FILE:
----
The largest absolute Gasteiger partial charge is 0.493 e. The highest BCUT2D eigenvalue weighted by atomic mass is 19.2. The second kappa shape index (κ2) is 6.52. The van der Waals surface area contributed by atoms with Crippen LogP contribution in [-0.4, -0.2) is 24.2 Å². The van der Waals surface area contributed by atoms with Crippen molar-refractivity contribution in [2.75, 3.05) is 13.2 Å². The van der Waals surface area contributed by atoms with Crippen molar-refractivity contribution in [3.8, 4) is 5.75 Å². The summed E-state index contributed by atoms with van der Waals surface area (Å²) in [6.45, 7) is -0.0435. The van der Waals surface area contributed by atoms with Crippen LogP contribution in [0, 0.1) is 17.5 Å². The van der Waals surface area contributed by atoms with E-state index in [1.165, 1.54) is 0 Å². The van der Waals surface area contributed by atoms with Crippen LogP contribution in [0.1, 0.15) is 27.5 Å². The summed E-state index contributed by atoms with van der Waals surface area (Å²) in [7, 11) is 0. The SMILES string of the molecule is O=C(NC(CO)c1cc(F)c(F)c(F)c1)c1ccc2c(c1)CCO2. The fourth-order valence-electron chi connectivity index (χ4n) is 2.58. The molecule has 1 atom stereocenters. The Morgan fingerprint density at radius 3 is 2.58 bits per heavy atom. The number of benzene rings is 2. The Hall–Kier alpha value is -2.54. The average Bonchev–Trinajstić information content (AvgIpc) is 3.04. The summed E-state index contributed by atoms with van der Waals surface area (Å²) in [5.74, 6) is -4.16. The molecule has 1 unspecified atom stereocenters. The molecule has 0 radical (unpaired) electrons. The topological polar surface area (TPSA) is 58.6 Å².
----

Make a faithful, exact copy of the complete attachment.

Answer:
The largest absolute Gasteiger partial charge is 0.493 e. The highest BCUT2D eigenvalue weighted by atomic mass is 19.2. The second kappa shape index (κ2) is 6.52. The van der Waals surface area contributed by atoms with Crippen LogP contribution in [-0.4, -0.2) is 24.2 Å². The van der Waals surface area contributed by atoms with Crippen molar-refractivity contribution in [2.75, 3.05) is 13.2 Å². The van der Waals surface area contributed by atoms with Crippen molar-refractivity contribution in [3.8, 4) is 5.75 Å². The summed E-state index contributed by atoms with van der Waals surface area (Å²) in [6.45, 7) is -0.0435. The van der Waals surface area contributed by atoms with Crippen LogP contribution in [0, 0.1) is 17.5 Å². The van der Waals surface area contributed by atoms with E-state index in [1.165, 1.54) is 0 Å². The van der Waals surface area contributed by atoms with Crippen LogP contribution in [0.1, 0.15) is 27.5 Å². The summed E-state index contributed by atoms with van der Waals surface area (Å²) in [7, 11) is 0. The SMILES string of the molecule is O=C(NC(CO)c1cc(F)c(F)c(F)c1)c1ccc2c(c1)CCO2. The fourth-order valence-electron chi connectivity index (χ4n) is 2.58. The molecule has 1 atom stereocenters. The Morgan fingerprint density at radius 3 is 2.58 bits per heavy atom. The number of benzene rings is 2. The Hall–Kier alpha value is -2.54. The average Bonchev–Trinajstić information content (AvgIpc) is 3.04. The summed E-state index contributed by atoms with van der Waals surface area (Å²) in [5.74, 6) is -4.16. The molecule has 1 unspecified atom stereocenters. The molecule has 0 radical (unpaired) electrons. The topological polar surface area (TPSA) is 58.6 Å².